In the text of Sheehan’s diary she is unable to reconcile herself with the Democratic Party that on Thursday, May 24, succumbed to the Bush administration on language for a troop funding bill that at one time tied funding to a time limit for U.S. involvement in Iraq. The presidential veto of that legislation to set a deadline for withdrawal of U.S. troops from Iraq resulted in the U.S. Congress caving to executive branch over the issue of war funding, and may have been the final straw for Sheehan.

“I am deemed a radical because I believe that partisan politics should be left to the wayside when hundreds of thousands of people are dying for a war based on lies that is supported by Democrats and Republican alike,” wrote Sheehan.

Sheehan said that she has spent every bit of money that she has received as compensation for the loss of her son from the U.S. government, and as a person who garnished speaking fees from the national attention on her campaign against the Iraq war, on trying to bring peace.

“I am going to take whatever I have left and go home. I am going to go home and be a mother to my surviving children and try to regain some of what I have lost,” wrote Sheehan.

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Dungeons & Dragons co-creator Gary Gygax dies

Tuesday, March 4, 2008

Ernest Gary Gygax, co-creator of Dungeons & Dragons, died in his Lake Geneva, Wisconsin home on Tuesday at the age of 69 due to heart problems.

Dave Arneson’s Blackmoor was the first role-playing game, a genre in which players describe their characters in thorough detail and can attempt almost any action the character plausibly could. Gygax, then a close friend of Arneson, worked with him during 1972-73 to develop the extensive set of rules (in this case three volumes) that such a game requires. This became the first edition of Dungeons & Dragons. He also fleshed out the default setting for the game, a “sword-and-sorcery” world inspired primarily by fantasy fiction such as Three Hearts and Three Lions. He then founded TSR Inc. to publish the game; although it was a runaway success, financial difficulties ultimately forced the company to sell itself to Wizards of the Coast, which currently publishes the game and is now a subsidiary of Hasbro.

Although not involved with later editions of D&D, Gygax later worked on other role-playing games and wrote fantasy novels. He also designed niche-market board games.

Dungeons & Dragons is considered a tabletop RPG, since it is played with pen, paper, dice and miniature figures. It inspired other tabletop RPGs (such as GURPS), as well as video RPGs (such as the Final Fantasy series). The most recent form of RPG is the massively-multiplayer online roleplaying game, such as World of Warcraft. An estimated 20 million people worldwide have played the game. Magazines, print and web comics and independent bands have been dedicated to the game, as have thousands of fan websites.

Gygax’s death comes mere months before the scheduled release of the 4th Edition of D&D in June, as well as a scheduled “GM Day” among D&D fans on the internet.

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Hearing Loss Devices By The Ear Specialist In Naples Fl

byAlma Abell

As people age, it is not uncommon for their hearing to begin to fail. This is especially true if they have suffered from frequent ear infections or hearing loss is a common health problem in their families. Once a hearing problem is diagnosed, it may be treated by having a hearing aid fitted for your ears. There are many styles of hearing aids available and these can be worn deep inside the ear or just outside the ear lobe. When you go to an ear specialist in Naples FL, he can determine which style will be most beneficial to you.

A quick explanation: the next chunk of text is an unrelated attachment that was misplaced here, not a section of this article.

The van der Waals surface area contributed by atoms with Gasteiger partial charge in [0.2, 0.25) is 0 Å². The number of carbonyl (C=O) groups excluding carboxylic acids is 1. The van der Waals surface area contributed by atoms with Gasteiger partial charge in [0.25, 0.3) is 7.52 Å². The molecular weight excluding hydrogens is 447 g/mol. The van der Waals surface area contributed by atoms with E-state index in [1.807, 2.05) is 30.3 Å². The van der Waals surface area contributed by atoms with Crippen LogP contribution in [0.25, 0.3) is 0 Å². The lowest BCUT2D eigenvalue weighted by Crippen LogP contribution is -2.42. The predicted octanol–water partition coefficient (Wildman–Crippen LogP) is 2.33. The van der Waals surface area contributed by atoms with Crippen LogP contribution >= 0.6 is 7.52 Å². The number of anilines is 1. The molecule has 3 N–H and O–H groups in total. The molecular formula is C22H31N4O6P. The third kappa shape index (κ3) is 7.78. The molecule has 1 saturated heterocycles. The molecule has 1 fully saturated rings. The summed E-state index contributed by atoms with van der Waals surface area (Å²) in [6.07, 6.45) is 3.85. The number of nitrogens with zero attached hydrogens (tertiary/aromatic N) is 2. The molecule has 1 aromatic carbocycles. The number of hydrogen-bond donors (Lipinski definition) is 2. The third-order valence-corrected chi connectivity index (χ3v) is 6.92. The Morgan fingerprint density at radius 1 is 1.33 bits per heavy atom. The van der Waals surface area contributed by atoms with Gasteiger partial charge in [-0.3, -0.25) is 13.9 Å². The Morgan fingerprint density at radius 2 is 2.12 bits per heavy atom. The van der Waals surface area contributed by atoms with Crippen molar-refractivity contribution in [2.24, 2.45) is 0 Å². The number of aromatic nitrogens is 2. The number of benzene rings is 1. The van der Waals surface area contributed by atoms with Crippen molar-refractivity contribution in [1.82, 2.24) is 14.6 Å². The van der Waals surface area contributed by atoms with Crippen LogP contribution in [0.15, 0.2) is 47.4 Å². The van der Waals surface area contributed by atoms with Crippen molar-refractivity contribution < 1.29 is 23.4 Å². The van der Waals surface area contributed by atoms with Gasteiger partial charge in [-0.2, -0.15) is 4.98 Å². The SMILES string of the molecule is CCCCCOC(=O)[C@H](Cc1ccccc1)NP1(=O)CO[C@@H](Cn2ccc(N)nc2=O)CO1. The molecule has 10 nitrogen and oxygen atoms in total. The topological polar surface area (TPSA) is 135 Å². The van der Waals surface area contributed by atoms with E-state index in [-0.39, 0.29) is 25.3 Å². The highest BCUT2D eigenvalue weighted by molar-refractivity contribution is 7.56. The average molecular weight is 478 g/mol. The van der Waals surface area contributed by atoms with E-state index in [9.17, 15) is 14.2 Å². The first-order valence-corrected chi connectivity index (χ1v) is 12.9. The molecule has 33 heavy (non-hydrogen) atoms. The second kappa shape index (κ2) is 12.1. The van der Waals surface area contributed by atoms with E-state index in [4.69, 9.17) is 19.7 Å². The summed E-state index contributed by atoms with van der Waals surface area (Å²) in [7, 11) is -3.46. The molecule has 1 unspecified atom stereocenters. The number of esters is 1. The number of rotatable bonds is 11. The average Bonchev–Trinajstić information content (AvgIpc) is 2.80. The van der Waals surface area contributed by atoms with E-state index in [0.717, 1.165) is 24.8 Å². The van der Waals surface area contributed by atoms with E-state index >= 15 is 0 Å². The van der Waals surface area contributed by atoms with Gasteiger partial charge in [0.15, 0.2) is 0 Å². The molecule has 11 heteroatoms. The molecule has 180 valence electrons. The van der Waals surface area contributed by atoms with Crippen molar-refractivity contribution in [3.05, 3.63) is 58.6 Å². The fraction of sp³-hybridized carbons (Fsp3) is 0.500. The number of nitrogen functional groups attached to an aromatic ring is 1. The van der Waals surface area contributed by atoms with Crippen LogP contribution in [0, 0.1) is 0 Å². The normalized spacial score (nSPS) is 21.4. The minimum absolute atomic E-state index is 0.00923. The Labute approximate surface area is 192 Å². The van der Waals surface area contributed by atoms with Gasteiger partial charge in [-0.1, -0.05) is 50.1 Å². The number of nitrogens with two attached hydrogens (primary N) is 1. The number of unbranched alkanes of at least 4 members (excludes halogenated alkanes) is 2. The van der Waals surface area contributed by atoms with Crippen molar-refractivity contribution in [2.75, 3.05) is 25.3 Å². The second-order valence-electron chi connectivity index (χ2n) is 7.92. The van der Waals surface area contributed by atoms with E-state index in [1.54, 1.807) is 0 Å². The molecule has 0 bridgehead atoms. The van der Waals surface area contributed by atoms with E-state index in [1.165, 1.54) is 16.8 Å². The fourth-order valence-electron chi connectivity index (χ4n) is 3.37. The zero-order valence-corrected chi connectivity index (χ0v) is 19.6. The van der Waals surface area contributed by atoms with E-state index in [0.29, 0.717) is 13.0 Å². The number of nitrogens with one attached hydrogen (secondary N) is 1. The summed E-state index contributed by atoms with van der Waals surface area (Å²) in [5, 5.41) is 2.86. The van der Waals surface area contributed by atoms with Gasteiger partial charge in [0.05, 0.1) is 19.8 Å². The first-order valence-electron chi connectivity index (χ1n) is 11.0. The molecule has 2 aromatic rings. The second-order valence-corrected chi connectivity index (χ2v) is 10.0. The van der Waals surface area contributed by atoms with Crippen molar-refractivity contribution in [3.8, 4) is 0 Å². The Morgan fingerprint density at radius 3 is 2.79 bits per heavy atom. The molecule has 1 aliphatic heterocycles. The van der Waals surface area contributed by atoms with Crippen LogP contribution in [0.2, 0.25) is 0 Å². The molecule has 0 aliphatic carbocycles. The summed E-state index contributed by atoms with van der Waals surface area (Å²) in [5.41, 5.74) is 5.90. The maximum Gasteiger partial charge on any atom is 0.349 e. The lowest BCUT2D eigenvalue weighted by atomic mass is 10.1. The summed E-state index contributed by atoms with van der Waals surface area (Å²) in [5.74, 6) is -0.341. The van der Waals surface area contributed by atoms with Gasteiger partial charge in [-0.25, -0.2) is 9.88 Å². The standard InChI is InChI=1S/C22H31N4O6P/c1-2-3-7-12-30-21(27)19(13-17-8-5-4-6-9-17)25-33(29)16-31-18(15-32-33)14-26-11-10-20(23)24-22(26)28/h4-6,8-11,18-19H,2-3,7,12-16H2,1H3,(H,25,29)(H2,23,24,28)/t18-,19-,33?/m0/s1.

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For those who have a very active lifestyle, it may be best to choose the hearing aid that fits inside the ear. This device improves the hearing and is barely noticeable to the naked eye. It fits deep into the ear canal and stays in place easily. This small device amplifies sound so that you can hear words clearly. Conversations can be understood and enjoyed and no one will ever know you are wearing a hearing aid. It runs by a tiny battery that can be replaced as needed. This hearing aid needs to be removed only when changing the battery or when you are showering or swimming to prevent it from being damaged by water.

The ear specialist in Naples FL can help you customize a hearing aid that fits just outside the ear. The piece that fits inside your ear enhances hearing dramatically so that you can hear words, music or any sounds with ease. This model has volume control so that you can adjust your hearing as needed. The inner piece is connected to the our ear piece by a small, tube-like wire. The outer earpiece contains the battery which can be changed easily as needed.

These devices have helped many of the patients regain the hearing they thought they had lost forever. This has helped them to have a more normal life by being able to hear everything around them. These hearing aids are suitable for both children and adults and can truly improve the quality of life of those who wear them.

On the campaign trail in the USA, October 2020

Monday, November 2, 2020

The following is the sixth and final edition of a monthly series chronicling the 2020 United States presidential election. It features original material compiled throughout the previous month after an overview of the month’s biggest stories.

This month’s spotlight on the campaign trail: the Free and Equal Elections Foundation holds two presidential debates, three candidates who did not participate in those debates give their final pleas to voters, and three political pundits give their predictions on the outcome of the election.